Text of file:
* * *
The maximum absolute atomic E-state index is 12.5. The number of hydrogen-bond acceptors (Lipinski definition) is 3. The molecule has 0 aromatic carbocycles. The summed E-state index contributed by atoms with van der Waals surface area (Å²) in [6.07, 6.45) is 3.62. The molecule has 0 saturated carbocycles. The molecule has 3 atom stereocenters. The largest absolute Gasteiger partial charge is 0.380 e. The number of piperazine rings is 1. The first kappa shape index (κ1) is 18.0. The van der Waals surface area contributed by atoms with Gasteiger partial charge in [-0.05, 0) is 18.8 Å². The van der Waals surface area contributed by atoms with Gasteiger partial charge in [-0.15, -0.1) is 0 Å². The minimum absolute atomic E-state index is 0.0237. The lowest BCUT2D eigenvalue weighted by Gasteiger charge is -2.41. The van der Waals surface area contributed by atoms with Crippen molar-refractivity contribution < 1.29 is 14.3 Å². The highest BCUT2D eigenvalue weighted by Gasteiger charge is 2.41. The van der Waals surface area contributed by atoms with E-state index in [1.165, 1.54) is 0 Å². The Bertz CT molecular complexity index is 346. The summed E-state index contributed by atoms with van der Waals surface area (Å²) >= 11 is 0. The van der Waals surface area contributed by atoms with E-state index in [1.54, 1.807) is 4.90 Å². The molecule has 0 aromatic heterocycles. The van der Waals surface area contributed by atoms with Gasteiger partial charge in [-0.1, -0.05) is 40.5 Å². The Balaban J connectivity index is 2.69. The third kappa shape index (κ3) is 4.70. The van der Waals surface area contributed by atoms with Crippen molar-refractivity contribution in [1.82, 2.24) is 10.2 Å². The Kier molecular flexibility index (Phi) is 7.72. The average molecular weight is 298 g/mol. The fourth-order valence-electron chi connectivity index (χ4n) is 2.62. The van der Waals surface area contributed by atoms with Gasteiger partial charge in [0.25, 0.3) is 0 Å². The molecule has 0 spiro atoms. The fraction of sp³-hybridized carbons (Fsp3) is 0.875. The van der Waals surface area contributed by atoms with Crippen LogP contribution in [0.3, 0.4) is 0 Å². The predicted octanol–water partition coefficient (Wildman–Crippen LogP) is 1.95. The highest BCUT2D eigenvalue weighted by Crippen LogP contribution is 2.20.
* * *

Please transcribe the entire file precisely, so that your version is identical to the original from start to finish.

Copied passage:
The maximum absolute atomic E-state index is 12.5. The number of hydrogen-bond acceptors (Lipinski definition) is 3. The molecule has 0 aromatic carbocycles. The summed E-state index contributed by atoms with van der Waals surface area (Å²) in [6.07, 6.45) is 3.62. The molecule has 0 saturated carbocycles. The molecule has 3 atom stereocenters. The largest absolute Gasteiger partial charge is 0.380 e. The number of piperazine rings is 1. The first kappa shape index (κ1) is 18.0. The van der Waals surface area contributed by atoms with Gasteiger partial charge in [-0.05, 0) is 18.8 Å². The van der Waals surface area contributed by atoms with Gasteiger partial charge in [-0.15, -0.1) is 0 Å². The minimum absolute atomic E-state index is 0.0237. The lowest BCUT2D eigenvalue weighted by Gasteiger charge is -2.41. The van der Waals surface area contributed by atoms with Crippen molar-refractivity contribution < 1.29 is 14.3 Å². The highest BCUT2D eigenvalue weighted by Gasteiger charge is 2.41. The van der Waals surface area contributed by atoms with E-state index in [1.165, 1.54) is 0 Å². The Bertz CT molecular complexity index is 346. The summed E-state index contributed by atoms with van der Waals surface area (Å²) >= 11 is 0. The van der Waals surface area contributed by atoms with E-state index in [1.54, 1.807) is 4.90 Å². The molecule has 0 aromatic heterocycles. The van der Waals surface area contributed by atoms with Gasteiger partial charge in [-0.1, -0.05) is 40.5 Å². The Balaban J connectivity index is 2.69. The third kappa shape index (κ3) is 4.70. The van der Waals surface area contributed by atoms with Crippen molar-refractivity contribution in [1.82, 2.24) is 10.2 Å². The Kier molecular flexibility index (Phi) is 7.72. The average molecular weight is 298 g/mol. The fourth-order valence-electron chi connectivity index (χ4n) is 2.62. The van der Waals surface area contributed by atoms with Gasteiger partial charge in [0.25, 0.3) is 0 Å². The molecule has 0 spiro atoms. The fraction of sp³-hybridized carbons (Fsp3) is 0.875. The van der Waals surface area contributed by atoms with Crippen LogP contribution in [0.3, 0.4) is 0 Å². The predicted octanol–water partition coefficient (Wildman–Crippen LogP) is 1.95. The highest BCUT2D eigenvalue weighted by Crippen LogP contribution is 2.20.